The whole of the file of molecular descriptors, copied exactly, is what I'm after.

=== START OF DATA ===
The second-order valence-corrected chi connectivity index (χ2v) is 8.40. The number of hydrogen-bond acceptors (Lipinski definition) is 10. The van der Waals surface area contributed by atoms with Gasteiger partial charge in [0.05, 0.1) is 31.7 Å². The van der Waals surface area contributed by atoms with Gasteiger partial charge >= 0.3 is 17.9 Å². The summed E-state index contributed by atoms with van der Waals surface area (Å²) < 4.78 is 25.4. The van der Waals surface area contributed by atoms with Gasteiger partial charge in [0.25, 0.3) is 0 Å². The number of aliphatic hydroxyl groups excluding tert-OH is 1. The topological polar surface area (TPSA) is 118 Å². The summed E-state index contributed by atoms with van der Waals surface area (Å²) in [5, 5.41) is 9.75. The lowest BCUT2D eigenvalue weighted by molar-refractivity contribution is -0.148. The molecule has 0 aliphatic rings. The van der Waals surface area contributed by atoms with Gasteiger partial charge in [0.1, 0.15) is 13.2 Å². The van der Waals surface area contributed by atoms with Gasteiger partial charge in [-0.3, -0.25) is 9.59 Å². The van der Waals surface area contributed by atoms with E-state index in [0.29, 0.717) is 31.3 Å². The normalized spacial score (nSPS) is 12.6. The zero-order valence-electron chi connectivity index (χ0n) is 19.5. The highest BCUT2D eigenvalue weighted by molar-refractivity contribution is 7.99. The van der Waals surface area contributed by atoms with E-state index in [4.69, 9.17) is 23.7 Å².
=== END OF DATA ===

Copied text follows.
The second-order valence-corrected chi connectivity index (χ2v) is 8.40. The number of hydrogen-bond acceptors (Lipinski definition) is 10. The van der Waals surface area contributed by atoms with Gasteiger partial charge in [0.05, 0.1) is 31.7 Å². The van der Waals surface area contributed by atoms with Gasteiger partial charge >= 0.3 is 17.9 Å². The summed E-state index contributed by atoms with van der Waals surface area (Å²) < 4.78 is 25.4. The van der Waals surface area contributed by atoms with Gasteiger partial charge in [0.25, 0.3) is 0 Å². The number of aliphatic hydroxyl groups excluding tert-OH is 1. The topological polar surface area (TPSA) is 118 Å². The summed E-state index contributed by atoms with van der Waals surface area (Å²) in [5, 5.41) is 9.75. The lowest BCUT2D eigenvalue weighted by molar-refractivity contribution is -0.148. The molecule has 0 aliphatic rings. The van der Waals surface area contributed by atoms with Gasteiger partial charge in [0.1, 0.15) is 13.2 Å². The van der Waals surface area contributed by atoms with Gasteiger partial charge in [-0.3, -0.25) is 9.59 Å². The van der Waals surface area contributed by atoms with E-state index in [0.29, 0.717) is 31.3 Å². The normalized spacial score (nSPS) is 12.6. The zero-order valence-electron chi connectivity index (χ0n) is 19.5. The highest BCUT2D eigenvalue weighted by molar-refractivity contribution is 7.99. The van der Waals surface area contributed by atoms with E-state index in [4.69, 9.17) is 23.7 Å².